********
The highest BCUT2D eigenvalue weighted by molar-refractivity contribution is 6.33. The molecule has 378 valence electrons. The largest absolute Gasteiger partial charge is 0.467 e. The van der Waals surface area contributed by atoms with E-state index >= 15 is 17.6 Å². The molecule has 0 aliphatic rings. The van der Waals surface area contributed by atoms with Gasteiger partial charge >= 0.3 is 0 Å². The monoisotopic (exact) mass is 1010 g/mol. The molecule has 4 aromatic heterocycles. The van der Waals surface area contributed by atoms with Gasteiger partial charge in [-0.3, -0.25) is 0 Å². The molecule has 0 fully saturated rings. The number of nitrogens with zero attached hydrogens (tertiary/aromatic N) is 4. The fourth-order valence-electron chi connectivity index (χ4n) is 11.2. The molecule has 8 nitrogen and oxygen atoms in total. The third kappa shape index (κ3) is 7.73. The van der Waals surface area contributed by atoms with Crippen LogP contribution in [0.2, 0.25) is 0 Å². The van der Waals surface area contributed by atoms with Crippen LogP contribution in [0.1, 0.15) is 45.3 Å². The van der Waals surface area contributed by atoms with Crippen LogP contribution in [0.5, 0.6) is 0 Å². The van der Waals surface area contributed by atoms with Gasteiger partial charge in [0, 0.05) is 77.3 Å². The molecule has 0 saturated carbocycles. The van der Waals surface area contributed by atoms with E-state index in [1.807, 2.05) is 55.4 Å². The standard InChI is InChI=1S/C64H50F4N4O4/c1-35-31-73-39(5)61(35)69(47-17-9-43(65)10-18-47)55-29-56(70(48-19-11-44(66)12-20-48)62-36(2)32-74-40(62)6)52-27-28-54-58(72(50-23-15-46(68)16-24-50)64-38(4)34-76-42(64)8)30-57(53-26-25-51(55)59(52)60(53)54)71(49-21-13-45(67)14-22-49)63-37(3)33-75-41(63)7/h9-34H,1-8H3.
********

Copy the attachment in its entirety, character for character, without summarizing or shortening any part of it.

The highest BCUT2D eigenvalue weighted by molar-refractivity contribution is 6.33. The molecule has 378 valence electrons. The largest absolute Gasteiger partial charge is 0.467 e. The van der Waals surface area contributed by atoms with E-state index >= 15 is 17.6 Å². The molecule has 0 aliphatic rings. The van der Waals surface area contributed by atoms with Gasteiger partial charge >= 0.3 is 0 Å². The monoisotopic (exact) mass is 1010 g/mol. The molecule has 4 aromatic heterocycles. The van der Waals surface area contributed by atoms with Gasteiger partial charge in [-0.3, -0.25) is 0 Å². The molecule has 0 fully saturated rings. The number of nitrogens with zero attached hydrogens (tertiary/aromatic N) is 4. The fourth-order valence-electron chi connectivity index (χ4n) is 11.2. The molecule has 8 nitrogen and oxygen atoms in total. The third kappa shape index (κ3) is 7.73. The van der Waals surface area contributed by atoms with Crippen LogP contribution in [0.2, 0.25) is 0 Å². The van der Waals surface area contributed by atoms with Crippen LogP contribution in [0.1, 0.15) is 45.3 Å². The van der Waals surface area contributed by atoms with Crippen LogP contribution in [0.5, 0.6) is 0 Å². The van der Waals surface area contributed by atoms with Gasteiger partial charge in [0, 0.05) is 77.3 Å². The molecule has 0 saturated carbocycles. The van der Waals surface area contributed by atoms with E-state index in [1.807, 2.05) is 55.4 Å². The standard InChI is InChI=1S/C64H50F4N4O4/c1-35-31-73-39(5)61(35)69(47-17-9-43(65)10-18-47)55-29-56(70(48-19-11-44(66)12-20-48)62-36(2)32-74-40(62)6)52-27-28-54-58(72(50-23-15-46(68)16-24-50)64-38(4)34-76-42(64)8)30-57(53-26-25-51(55)59(52)60(53)54)71(49-21-13-45(67)14-22-49)63-37(3)33-75-41(63)7/h9-34H,1-8H3.